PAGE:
2003 Hall of Fame

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Induction Of Jack V. Malvey, CFA

Inducted November, 2003
By Andrew Kalotay

Good evening ladies and gentlemen. My name is Andrew Kalotay, and I have the privilege tonight of inducting Jack Malvey of Lehman Brothers into the Hall of Fame. Jack introduced me when I received the same award in 1997 and now it’s my turn to return the favor.

I cannot think of a more deserving candidate than Jack. In a time when the headlines are filled with villains, Wall Street could use a good guy. I contend that Jack Malvey is one. His blend of intellect, ingenuity, and tenacity mark him as an American classic.
To my mind, Jack is much more than a specialist in fixed income. He combines intelligence with a remarkable ability to work as a team and draw out the best from his cohorts. And he has the rare tenacity to see that ideas get implemented.

Long ago, Alexis De Toqueville remarked on the penchant of American communities for using voluntary associations to solve problems. Well, the securities industry is no different. FIASI has provided a valuable forum for the cross-fertilization of ideas and approaches, even in the most competitive of environments. And Jack Malvey has been in the forefront of this organization since 1986, sitting on committees too numerous to mention and serving as its President in 1996.

In fact, without Jack Malvey we would not have a FIASI Hall of Fame. He came up with the idea almost a decade ago, and these annual presentations have since become the central event of our association. Ceremonies like this help us to rededicate ourselves to the higher goals and objectives we started out with when we came to Wall Street, but may have lost sight of in the competitive fray.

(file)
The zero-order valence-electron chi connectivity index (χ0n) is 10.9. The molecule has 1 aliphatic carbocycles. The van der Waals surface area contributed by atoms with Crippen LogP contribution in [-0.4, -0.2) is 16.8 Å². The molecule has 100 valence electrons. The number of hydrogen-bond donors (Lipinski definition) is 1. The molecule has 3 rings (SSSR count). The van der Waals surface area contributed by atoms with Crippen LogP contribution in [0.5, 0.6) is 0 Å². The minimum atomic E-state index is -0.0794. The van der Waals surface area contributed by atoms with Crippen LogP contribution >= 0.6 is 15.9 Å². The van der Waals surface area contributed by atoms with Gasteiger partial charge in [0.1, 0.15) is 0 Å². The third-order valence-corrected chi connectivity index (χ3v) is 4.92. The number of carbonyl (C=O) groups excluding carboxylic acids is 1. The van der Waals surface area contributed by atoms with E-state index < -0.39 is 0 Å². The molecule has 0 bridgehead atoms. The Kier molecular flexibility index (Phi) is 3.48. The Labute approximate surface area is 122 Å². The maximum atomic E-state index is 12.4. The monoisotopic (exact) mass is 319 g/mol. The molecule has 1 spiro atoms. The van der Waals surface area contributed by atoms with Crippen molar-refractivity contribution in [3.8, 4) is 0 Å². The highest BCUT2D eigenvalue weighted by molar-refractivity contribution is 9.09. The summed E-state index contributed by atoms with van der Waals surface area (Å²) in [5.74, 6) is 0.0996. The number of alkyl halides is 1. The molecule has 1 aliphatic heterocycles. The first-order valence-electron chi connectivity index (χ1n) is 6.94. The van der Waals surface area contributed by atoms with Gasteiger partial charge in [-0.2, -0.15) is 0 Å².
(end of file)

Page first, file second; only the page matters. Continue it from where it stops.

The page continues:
Jack moved to Wall Street following a stint in the Air Force. He received his grounding in utility analysis at Moodys, starting in 1978. Five years later he joined Kidder Peabody, occupying there a closet-sized office.

This was in the heyday of the 80’s, when utilities still dominated the fixed income markets. According to Tony Vignola, who was Jack’s boss at Kidder, Jack made all the great calls on companies going into and emerging from bankruptcy. Gulf States Utilities, El Paso Electric, and Public Service of New Mexico were all standouts. Jack recognized the hidden value in cumulative deferred dividends of distressed utilities, and his insights contributed to Kidder’s very profitable activities in this area.

But where Jack has really made his mark is at Lehman Brothers, starting in 1992. Part of Lehman’s allure for Jack, I am told, was the opportunity ”to get his hands on” the Lehman Aggregate Bond Index. Back then this index, while important, was not nearly as dominant as it is today.

At Lehman, Jack was initially a corporate bond strategist and then rose to his current position of Chief Global Fixed-income Strategist. He is best known for his insights on relative value, published every Friday. Jack is a great lover of baseball; no doubt this explains why he refers to his annual research summary as the “Playbook” for fixed income. Several people have observed that this voluminous and meticulous piece of research has no equal on the Street. However it is not the quantity, but the quality of his sector and strategy calls that has earned Jack his reputation.

People familiar with Jack’s recommendations inevitably comment on his outstanding batting average. He has been on the Institutional Investor #1 All-star team 11 years in a row —the first times 5 as a corporate bond analyst and the last 6 as a general fixed income strategist. This outstanding achievement needs no further comment.

Jack also possesses a good measure of grit. When the major rating agencies came under stinging criticism by the SEC in 2002, Jack was one of the few senior Wall Street executives who spoke up on their behalf. He did not forget his beginnings at Moody's.